Remember Zoom-bombing? This is how Zoom tamed meeting intrusions.

This article is a preview of The Tech Friend newsletter. Sign up here to get it in your inbox every Tuesday and Friday. When Zoom video calls became inescapable in

early 2020 due to the pandemic, so did Zoom-bombing intrusions. That year, a virtual student government meeting at the University of Florida and an Atlanta-area high

school class were derailed by intruders shouting racial slurs and other hateful material. Harassers crashed Alcoholics Anonymous meetings to troll people who abstained. A Zoom

chat hosted by Chipotle ended after a participant broadcast pornography to hundreds of people’s screens. Fast forward to 2023 — Zoom-bombing still happens but security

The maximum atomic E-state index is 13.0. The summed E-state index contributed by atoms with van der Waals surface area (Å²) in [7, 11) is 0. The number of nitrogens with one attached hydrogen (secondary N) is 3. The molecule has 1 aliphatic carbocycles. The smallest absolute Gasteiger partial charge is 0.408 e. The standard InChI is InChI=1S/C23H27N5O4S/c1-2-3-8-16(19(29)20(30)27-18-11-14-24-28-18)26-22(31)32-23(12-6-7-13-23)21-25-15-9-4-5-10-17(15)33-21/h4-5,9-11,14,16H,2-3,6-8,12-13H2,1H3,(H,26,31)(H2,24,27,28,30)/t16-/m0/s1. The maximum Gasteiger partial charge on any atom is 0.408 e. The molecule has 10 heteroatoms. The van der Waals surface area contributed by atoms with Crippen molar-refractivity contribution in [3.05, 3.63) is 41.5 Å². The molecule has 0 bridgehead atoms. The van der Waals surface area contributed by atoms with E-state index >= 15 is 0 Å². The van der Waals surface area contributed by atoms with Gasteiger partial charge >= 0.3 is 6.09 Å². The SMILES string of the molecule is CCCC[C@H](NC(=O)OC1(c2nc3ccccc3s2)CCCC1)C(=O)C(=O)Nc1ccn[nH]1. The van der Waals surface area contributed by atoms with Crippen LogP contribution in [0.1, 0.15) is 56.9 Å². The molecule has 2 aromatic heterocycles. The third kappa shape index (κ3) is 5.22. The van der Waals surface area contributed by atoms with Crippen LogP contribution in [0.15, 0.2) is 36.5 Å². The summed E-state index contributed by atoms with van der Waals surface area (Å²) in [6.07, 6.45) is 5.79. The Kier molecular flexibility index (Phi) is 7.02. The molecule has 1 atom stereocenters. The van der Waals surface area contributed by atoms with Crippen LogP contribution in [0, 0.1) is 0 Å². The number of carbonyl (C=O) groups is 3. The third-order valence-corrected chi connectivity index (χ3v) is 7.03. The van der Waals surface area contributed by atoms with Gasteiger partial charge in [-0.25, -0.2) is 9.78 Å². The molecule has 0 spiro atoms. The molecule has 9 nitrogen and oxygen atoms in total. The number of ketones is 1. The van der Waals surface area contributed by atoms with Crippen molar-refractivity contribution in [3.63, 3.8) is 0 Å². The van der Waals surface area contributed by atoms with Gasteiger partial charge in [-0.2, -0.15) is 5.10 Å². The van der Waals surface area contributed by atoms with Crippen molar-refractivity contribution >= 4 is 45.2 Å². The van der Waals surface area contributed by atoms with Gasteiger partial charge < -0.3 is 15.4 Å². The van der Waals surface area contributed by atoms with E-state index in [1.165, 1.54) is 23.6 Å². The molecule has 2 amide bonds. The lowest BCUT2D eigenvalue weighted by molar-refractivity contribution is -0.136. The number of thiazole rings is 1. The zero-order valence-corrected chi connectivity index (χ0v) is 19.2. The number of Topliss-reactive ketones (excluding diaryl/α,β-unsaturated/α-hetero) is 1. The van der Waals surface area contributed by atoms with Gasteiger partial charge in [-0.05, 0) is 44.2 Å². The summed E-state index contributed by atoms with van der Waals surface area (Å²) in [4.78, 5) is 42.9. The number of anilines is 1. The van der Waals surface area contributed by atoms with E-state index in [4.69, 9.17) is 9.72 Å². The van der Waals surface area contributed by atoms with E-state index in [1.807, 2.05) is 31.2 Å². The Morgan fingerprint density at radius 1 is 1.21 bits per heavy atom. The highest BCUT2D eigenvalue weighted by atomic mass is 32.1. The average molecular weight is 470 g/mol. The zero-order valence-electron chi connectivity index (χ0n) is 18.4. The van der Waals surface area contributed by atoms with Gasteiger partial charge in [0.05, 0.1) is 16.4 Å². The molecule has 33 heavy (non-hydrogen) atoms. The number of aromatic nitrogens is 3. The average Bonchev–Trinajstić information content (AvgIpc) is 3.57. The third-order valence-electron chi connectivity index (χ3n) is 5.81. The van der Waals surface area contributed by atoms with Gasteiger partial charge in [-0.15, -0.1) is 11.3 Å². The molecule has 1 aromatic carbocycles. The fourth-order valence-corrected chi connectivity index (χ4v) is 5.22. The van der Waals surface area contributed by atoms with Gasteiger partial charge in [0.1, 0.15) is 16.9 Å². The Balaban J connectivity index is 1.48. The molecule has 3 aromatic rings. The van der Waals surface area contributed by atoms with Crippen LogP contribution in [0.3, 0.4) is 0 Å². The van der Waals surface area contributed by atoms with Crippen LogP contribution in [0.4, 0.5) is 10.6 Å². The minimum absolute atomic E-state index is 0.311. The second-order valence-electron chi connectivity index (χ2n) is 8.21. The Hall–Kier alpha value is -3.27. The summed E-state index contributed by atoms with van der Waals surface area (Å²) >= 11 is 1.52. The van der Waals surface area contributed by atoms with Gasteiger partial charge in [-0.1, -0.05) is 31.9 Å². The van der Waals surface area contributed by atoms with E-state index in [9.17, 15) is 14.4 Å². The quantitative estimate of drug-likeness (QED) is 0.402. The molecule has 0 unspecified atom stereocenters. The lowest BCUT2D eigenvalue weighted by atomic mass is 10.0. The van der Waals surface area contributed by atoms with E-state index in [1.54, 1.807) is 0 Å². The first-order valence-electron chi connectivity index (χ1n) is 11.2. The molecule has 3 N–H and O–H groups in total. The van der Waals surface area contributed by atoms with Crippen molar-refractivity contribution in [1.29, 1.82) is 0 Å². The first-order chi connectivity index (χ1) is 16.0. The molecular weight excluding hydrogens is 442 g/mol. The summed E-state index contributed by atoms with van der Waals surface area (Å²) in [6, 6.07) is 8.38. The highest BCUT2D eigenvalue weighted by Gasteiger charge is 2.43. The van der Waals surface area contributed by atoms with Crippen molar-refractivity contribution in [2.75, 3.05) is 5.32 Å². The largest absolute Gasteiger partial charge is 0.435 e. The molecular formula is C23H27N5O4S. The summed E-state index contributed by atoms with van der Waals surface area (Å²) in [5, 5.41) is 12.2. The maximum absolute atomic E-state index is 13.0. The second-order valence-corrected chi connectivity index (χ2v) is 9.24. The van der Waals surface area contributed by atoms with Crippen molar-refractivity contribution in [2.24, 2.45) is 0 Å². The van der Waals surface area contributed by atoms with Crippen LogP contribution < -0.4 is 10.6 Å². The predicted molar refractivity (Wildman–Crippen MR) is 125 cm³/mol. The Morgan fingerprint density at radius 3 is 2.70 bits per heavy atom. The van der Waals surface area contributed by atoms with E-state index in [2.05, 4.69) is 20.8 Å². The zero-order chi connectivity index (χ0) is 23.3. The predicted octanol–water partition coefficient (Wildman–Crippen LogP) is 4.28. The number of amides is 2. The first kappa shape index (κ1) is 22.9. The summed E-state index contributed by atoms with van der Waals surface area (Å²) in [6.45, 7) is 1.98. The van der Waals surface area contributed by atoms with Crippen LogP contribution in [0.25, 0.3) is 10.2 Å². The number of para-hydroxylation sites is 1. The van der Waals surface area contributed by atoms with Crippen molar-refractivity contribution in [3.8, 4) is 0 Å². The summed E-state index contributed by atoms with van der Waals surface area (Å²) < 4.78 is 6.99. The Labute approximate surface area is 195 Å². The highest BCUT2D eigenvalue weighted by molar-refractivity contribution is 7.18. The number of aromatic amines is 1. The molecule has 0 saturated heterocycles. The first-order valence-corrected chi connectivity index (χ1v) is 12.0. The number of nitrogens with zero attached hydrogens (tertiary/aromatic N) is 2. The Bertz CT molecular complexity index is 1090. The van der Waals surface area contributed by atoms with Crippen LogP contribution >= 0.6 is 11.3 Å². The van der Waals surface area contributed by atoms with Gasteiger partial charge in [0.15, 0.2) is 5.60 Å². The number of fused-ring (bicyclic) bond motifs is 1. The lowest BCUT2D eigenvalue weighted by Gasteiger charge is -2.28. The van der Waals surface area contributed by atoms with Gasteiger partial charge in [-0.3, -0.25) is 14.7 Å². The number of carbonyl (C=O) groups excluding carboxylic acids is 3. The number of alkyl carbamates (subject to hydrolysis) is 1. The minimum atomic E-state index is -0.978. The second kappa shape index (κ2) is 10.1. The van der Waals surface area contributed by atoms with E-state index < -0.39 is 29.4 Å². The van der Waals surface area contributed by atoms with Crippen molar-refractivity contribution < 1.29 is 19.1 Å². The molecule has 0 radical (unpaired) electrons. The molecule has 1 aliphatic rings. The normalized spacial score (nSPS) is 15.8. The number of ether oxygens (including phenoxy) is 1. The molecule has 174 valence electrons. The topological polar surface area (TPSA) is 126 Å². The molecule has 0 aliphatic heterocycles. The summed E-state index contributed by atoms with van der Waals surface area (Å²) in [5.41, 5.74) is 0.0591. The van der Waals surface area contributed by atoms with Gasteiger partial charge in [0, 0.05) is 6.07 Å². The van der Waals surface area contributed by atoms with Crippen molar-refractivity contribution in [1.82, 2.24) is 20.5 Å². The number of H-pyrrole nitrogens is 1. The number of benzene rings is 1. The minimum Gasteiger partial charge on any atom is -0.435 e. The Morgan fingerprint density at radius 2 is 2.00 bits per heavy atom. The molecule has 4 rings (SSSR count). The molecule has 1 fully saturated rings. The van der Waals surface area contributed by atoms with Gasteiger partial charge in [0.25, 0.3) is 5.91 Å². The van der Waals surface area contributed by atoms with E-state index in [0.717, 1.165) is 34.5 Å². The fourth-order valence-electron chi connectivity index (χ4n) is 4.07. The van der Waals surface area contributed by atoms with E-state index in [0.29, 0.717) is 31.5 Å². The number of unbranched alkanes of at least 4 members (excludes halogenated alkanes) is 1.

experts say it is far less prevalent than it was in 2020 and not only because we’re interacting more in person. Zoom actually helped tame Zoom-bombing partly by making

its product more difficult for you and for online harassers to use. Essentially, the company traded some of your convenience for your safety. I have tips at the end of

this article for how you can further beef up your protections from Zoom-bombing. But the point is, you probably don’t have too. The company did a lot of the protection for you.

There is a lesson here. The success of reducing Zoom-bombing shows how the zeal to make technology a breeze for you comes with trade-offs. And with more of you

concerned about security of your digital accounts, nagging robocalls or bullying of children online, the taming of Zoom-bombing is proof that you don’t have to accept horrible

downsides as the price of being connected.